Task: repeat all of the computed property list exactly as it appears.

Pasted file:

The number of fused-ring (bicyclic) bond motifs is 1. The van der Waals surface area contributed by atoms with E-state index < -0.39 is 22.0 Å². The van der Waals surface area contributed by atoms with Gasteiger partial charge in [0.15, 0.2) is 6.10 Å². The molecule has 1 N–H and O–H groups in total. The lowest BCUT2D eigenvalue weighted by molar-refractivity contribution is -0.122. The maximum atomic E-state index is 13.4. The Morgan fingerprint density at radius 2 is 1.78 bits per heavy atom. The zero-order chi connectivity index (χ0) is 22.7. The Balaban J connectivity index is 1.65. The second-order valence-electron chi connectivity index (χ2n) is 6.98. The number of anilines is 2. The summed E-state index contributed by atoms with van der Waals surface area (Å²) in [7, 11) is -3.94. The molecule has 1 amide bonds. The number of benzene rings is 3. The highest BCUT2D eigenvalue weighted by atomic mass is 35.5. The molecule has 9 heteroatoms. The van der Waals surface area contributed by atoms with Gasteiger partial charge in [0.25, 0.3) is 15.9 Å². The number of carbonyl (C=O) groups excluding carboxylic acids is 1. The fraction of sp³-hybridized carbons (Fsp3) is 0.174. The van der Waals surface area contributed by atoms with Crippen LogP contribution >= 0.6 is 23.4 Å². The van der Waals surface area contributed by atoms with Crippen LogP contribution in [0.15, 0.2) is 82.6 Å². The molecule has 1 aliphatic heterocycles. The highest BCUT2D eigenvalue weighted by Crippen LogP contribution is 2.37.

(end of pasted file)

The number of fused-ring (bicyclic) bond motifs is 1. The van der Waals surface area contributed by atoms with E-state index < -0.39 is 22.0 Å². The van der Waals surface area contributed by atoms with Gasteiger partial charge in [0.15, 0.2) is 6.10 Å². The molecule has 1 N–H and O–H groups in total. The lowest BCUT2D eigenvalue weighted by molar-refractivity contribution is -0.122. The maximum atomic E-state index is 13.4. The Morgan fingerprint density at radius 2 is 1.78 bits per heavy atom. The zero-order chi connectivity index (χ0) is 22.7. The Balaban J connectivity index is 1.65. The second-order valence-electron chi connectivity index (χ2n) is 6.98. The number of anilines is 2. The summed E-state index contributed by atoms with van der Waals surface area (Å²) in [7, 11) is -3.94. The molecule has 1 amide bonds. The number of benzene rings is 3. The highest BCUT2D eigenvalue weighted by atomic mass is 35.5. The molecule has 9 heteroatoms. The van der Waals surface area contributed by atoms with Gasteiger partial charge in [0.25, 0.3) is 15.9 Å². The number of carbonyl (C=O) groups excluding carboxylic acids is 1. The fraction of sp³-hybridized carbons (Fsp3) is 0.174. The van der Waals surface area contributed by atoms with Crippen LogP contribution >= 0.6 is 23.4 Å². The van der Waals surface area contributed by atoms with Crippen LogP contribution in [0.15, 0.2) is 82.6 Å². The molecule has 1 aliphatic heterocycles. The highest BCUT2D eigenvalue weighted by Crippen LogP contribution is 2.37.